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Thread: Limiting triples for the ladies

  1. #1
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    Limiting triples for the ladies

    I am beginning to think the only way to stem the flow of injuries that have totaled many females (and males of course) is to go back to the days of limiting triples, ban the quads, and have 1 triple triple.

    The Zayak rule was not such a bad thing. To see these ladies pushing to do what the men do, is to ensure that hardly anyone will have longevity. Tara, NNN, the list is endless around the world. To have many great skaters not getting past 14 in the sport is awful. If we see one good triple lutz instead of a flutz and a lutz, wouldn't the former be better than the latter?

    MK's longevity in the sport is due in great part to not pushing the envelope and thus sparing her body for the future. Tara was done with eligble and SOI at 19 because of her pursuit of the triple triples. We would also see better spins, better basics, better spirals, real laybacks, quality stroking again. Those are just some reasons for wishing and thinking they should turn back the clock a bit. Do we want to see 7 triple jumps and 2 triple triples as the goal for the Turino Gold medalist? For their safety and longevity and true artistry's sake, The ISU should act. Agree or disagree?

  2. #2
    TriGirl Rinkside
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    I've said so before, and still maintain that it's bad for the athletes. I wouldn't even mind increasing the Oly/World Champ eligible age to 18. This would ensure that the ladies are through puberty and their bodies are hopefully strong enough to take the demands of triple jumps. I think the CoP could be effective in maintaining the integrity of the athletic competition while limiting the destructive nature of multiple revolutions by giving points for difficult jump entries and emphasizing footwork, spins, moves in the field, etc. I'd much rather see a well choreographed, mature program that a 15 year old jumping bean going through the movements on ice.

  3. #3
    On Edge Piel's Avatar
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    AGREE!!! How many clean perfprmances do we usually see at worlds even without the 3/3? I think it would be wonderful to see clean programs by at least the final six. Then let the quality of the flow out of the jumps, the edges, MITF,spins, and choreography be the deciding factor. IMO it should be a given that you stand up on all of your jumps. i would much rather see each lady land each of the different jumps one time in a program and do it well with out flutzing and get to spend more practice time on all of the other things that make figure skating so beautiful to watch.

  4. #4
    Tripping on the Podium
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    I'm all for limiting the triples. It would not only be better for the skaters health, but it would also (IMO) be better for the sport. It would be nice if some of the great jumpers would start to focus more on other elements (moves in the field, spins, spirals). IMO it would be much more interesting to watch. The long telegraphs some skaters have before their jumps can really ruin the mood & when they have so many jumps it feels like half the program is dead space (& it's even more jarring when they fall). But it really comes down to whether the ISU agrees w/ any of this & does something about it...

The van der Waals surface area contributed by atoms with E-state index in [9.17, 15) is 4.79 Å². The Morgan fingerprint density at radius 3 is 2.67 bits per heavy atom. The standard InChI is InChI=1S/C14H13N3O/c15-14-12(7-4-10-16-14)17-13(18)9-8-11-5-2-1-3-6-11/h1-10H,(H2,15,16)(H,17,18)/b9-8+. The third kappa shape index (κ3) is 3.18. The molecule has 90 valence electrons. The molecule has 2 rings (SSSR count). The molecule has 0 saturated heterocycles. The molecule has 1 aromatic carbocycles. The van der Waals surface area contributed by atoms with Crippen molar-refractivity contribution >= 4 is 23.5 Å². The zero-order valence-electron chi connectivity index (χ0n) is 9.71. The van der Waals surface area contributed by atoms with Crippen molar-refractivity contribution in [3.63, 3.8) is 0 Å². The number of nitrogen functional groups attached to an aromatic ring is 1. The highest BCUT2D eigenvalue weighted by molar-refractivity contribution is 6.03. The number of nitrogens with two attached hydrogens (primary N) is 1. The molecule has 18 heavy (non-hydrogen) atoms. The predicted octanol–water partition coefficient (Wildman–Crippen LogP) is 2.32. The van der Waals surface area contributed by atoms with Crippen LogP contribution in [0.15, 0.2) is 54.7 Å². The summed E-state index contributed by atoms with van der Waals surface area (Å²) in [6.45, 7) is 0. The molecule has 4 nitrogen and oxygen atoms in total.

5. #5
    Custom Title Ogre Mage's Avatar
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    Lets see what happens with CoP. I am hoping that under CoP, others elements will be emphasized just as much. I am also hoping that proper technique will be emphasized on triple jump execution, not just the degree of difficulty.

  6. #6
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    Umm. I'm for limiting the triples *and* quads for both genders, actually. The number of injuries the past few seasons has been alarming, and I have to believe that having to do so many triple and quad jump repetitions in practice has to do with it. But someone has to take a stand, and I certainly don't look to the ISU to take a leadership role in this. :sheesh:
    Unfortunately, the skaters and coaches will continue to push and do "whatever it takes" to win unless limitations of some kind are implemented, and we will continue to see injuries - sometimes career-ending injuries, and at a young age besides. :(

    That may be one thing in favor of the CoP judging system - it seems to de-emphasize the importance of the quads and jump combos and focuses on *skating skills*.

  7. #7
    Busted sarahmistral's Avatar
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    thoughts on the matter

    I think skaters look at the whole jump difficulty issue as a shortcut to the gold medals they covet, as if somehow having that huge a weapon can deliver a knockout blow to the competition and secure victory...as usual, I find myself tempted to compare fs to my other fave sport, tennis; in tennis, though there are NO style points, as there are (or should be ) in skating, one weapon is usually enough to win, but there are many variations on the theme. The weapon could be a huge serve, or killer groundstrokes, or unusual foot speed, or no weak shot and an intelligent game. In skating, however, a winning arsenal can usually be broken down into two components: technical and artistic. The latter being a much trickier value to define and quantify, the former becomes what a young skater with visions of gold in his/her head can most easily wrap his/her mind around. "I can win if I can do all these really hard jumps."